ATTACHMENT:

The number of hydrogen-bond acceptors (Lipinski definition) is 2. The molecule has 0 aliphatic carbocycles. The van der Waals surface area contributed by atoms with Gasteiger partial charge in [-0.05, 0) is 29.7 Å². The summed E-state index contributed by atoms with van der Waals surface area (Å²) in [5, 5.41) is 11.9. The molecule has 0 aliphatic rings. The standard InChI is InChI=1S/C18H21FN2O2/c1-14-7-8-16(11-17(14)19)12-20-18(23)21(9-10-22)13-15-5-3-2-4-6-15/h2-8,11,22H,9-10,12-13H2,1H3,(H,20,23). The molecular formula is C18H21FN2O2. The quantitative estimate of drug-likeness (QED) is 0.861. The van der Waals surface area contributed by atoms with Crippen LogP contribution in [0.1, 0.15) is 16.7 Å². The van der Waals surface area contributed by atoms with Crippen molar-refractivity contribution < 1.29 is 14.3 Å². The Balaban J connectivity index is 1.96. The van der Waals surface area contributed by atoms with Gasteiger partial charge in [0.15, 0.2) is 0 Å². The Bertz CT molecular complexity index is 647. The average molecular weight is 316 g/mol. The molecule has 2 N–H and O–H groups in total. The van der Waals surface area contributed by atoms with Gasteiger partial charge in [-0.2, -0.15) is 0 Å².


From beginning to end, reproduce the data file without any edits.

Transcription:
The number of hydrogen-bond acceptors (Lipinski definition) is 2. The molecule has 0 aliphatic carbocycles. The van der Waals surface area contributed by atoms with Gasteiger partial charge in [-0.05, 0) is 29.7 Å². The summed E-state index contributed by atoms with van der Waals surface area (Å²) in [5, 5.41) is 11.9. The molecule has 0 aliphatic rings. The standard InChI is InChI=1S/C18H21FN2O2/c1-14-7-8-16(11-17(14)19)12-20-18(23)21(9-10-22)13-15-5-3-2-4-6-15/h2-8,11,22H,9-10,12-13H2,1H3,(H,20,23). The molecular formula is C18H21FN2O2. The quantitative estimate of drug-likeness (QED) is 0.861. The van der Waals surface area contributed by atoms with Crippen LogP contribution in [0.1, 0.15) is 16.7 Å². The van der Waals surface area contributed by atoms with Crippen molar-refractivity contribution < 1.29 is 14.3 Å². The Balaban J connectivity index is 1.96. The van der Waals surface area contributed by atoms with Gasteiger partial charge in [0.15, 0.2) is 0 Å². The Bertz CT molecular complexity index is 647. The average molecular weight is 316 g/mol. The molecule has 2 N–H and O–H groups in total. The van der Waals surface area contributed by atoms with Gasteiger partial charge in [-0.2, -0.15) is 0 Å².